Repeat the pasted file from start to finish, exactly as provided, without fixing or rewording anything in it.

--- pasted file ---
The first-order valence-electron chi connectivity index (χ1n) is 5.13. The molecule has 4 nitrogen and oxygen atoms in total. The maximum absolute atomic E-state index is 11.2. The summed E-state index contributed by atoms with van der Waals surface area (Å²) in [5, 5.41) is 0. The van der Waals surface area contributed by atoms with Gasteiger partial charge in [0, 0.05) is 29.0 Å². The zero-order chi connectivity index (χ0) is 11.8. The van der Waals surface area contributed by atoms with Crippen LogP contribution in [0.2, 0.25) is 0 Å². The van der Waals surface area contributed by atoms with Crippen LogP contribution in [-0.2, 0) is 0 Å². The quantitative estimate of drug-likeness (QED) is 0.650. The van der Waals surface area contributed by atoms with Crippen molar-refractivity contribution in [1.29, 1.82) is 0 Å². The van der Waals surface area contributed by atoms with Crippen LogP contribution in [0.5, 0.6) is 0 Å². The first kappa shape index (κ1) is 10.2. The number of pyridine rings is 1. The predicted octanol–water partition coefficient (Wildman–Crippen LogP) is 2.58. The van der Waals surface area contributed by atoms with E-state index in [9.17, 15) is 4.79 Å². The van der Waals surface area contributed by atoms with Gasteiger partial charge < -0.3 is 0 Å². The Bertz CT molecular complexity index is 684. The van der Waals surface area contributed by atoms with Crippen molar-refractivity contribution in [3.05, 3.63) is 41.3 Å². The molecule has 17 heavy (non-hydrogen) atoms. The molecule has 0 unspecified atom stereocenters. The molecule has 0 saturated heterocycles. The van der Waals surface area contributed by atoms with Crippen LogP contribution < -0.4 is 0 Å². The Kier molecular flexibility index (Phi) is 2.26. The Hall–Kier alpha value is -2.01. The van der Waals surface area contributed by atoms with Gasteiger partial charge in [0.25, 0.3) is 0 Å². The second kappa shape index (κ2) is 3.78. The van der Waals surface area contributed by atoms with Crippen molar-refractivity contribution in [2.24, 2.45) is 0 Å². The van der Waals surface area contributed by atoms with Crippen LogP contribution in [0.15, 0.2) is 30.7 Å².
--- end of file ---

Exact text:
The first-order valence-electron chi connectivity index (χ1n) is 5.13. The molecule has 4 nitrogen and oxygen atoms in total. The maximum absolute atomic E-state index is 11.2. The summed E-state index contributed by atoms with van der Waals surface area (Å²) in [5, 5.41) is 0. The van der Waals surface area contributed by atoms with Gasteiger partial charge in [0, 0.05) is 29.0 Å². The zero-order chi connectivity index (χ0) is 11.8. The van der Waals surface area contributed by atoms with Crippen LogP contribution in [0.2, 0.25) is 0 Å². The van der Waals surface area contributed by atoms with Crippen LogP contribution in [-0.2, 0) is 0 Å². The quantitative estimate of drug-likeness (QED) is 0.650. The van der Waals surface area contributed by atoms with Crippen molar-refractivity contribution in [1.29, 1.82) is 0 Å². The van der Waals surface area contributed by atoms with Crippen LogP contribution in [0.5, 0.6) is 0 Å². The first kappa shape index (κ1) is 10.2. The number of pyridine rings is 1. The predicted octanol–water partition coefficient (Wildman–Crippen LogP) is 2.58. The van der Waals surface area contributed by atoms with E-state index in [9.17, 15) is 4.79 Å². The van der Waals surface area contributed by atoms with Gasteiger partial charge < -0.3 is 0 Å². The Bertz CT molecular complexity index is 684. The van der Waals surface area contributed by atoms with Crippen molar-refractivity contribution in [3.05, 3.63) is 41.3 Å². The molecule has 17 heavy (non-hydrogen) atoms. The molecule has 0 unspecified atom stereocenters. The molecule has 0 saturated heterocycles. The van der Waals surface area contributed by atoms with Crippen LogP contribution < -0.4 is 0 Å². The Kier molecular flexibility index (Phi) is 2.26. The Hall–Kier alpha value is -2.01. The van der Waals surface area contributed by atoms with Gasteiger partial charge in [0.25, 0.3) is 0 Å². The second kappa shape index (κ2) is 3.78. The van der Waals surface area contributed by atoms with Crippen molar-refractivity contribution in [2.24, 2.45) is 0 Å². The van der Waals surface area contributed by atoms with Crippen LogP contribution in [0.15, 0.2) is 30.7 Å².